ridiculous taleNow, putting myself in Castro’s shoes – that is, an ailing elder statesman trying to dismiss his main adversary with folksy scepticism – ‘tale’ isn’t exactly the word I’d use. I know just what he’s getting at. Sort of a shaggy dog story or something. A tall tale perhaps. But not a straight 'tale' of average height. What I’m guessing is, Spanish has a word meaning ‘story’, which, like ‘histoire’ in French and ‘Geschichte’ in German, is sometimes used in the idiomatic “my old boot you did” sense. And I can’t work out what I’d say for that in English. A story is just a story and history is history (though in French and German it’s the same word, probably in Spanish too). There’s ‘concoction’ but that’s not actually a story. You can ‘tell tales’, but that’s more to do with grassing up your schoolmates, and ‘tale’ on its own usually involves a magic sword. Likewise you can spin a yarn, but left unspun, it stops being drivel and magically acquires a rip-roaring plot. Basically, I don’t think English has just one word we can use for this. We’ve a lovely selection of evocative, imaginative and humorous idioms but not an individual word. So I don’t quite understand why the Beeb made what is quite clearly a dodgy translation into the focus of the headline:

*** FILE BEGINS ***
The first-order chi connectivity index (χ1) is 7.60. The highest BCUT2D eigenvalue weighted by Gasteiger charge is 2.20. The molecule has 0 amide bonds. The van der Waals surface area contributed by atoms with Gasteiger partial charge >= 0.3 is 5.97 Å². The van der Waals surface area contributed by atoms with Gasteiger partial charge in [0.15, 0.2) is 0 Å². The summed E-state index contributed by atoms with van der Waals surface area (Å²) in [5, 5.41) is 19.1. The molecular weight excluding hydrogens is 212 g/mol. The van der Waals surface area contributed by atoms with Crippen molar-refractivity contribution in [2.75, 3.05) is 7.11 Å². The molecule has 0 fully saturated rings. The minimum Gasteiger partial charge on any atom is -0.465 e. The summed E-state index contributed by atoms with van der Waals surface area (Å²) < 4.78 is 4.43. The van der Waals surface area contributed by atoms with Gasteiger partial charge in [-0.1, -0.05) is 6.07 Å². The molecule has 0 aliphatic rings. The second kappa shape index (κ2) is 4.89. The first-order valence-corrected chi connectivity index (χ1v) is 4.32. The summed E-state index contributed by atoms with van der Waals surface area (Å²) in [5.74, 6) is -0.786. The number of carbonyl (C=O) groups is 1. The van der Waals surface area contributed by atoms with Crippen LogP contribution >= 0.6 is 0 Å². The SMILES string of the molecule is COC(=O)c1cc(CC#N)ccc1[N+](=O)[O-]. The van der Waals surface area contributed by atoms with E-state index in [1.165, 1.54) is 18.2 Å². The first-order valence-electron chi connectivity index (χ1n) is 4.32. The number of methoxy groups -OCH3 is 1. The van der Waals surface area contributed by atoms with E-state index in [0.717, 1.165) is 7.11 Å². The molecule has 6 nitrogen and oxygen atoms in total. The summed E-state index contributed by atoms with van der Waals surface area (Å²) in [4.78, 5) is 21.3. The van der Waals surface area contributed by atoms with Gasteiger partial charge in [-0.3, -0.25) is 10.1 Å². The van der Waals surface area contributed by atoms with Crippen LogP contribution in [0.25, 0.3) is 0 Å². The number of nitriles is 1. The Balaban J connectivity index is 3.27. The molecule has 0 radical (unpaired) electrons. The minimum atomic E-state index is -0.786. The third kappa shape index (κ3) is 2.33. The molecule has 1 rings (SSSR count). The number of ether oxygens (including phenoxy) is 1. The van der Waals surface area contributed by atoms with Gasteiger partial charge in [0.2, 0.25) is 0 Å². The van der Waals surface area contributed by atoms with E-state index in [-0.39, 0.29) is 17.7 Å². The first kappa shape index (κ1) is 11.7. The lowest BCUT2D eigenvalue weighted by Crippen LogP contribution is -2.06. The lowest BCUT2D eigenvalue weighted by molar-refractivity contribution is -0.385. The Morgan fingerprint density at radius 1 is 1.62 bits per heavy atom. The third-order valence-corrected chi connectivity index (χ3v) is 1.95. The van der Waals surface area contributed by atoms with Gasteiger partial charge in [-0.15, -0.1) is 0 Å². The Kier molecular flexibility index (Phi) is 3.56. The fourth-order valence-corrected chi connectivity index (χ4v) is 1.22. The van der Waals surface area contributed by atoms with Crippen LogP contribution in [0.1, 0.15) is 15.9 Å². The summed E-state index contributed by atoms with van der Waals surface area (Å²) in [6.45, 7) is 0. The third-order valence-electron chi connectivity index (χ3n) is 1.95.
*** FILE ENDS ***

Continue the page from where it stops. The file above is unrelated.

Fidel Castro dismisses spy 'tale'Weird. And shoddy.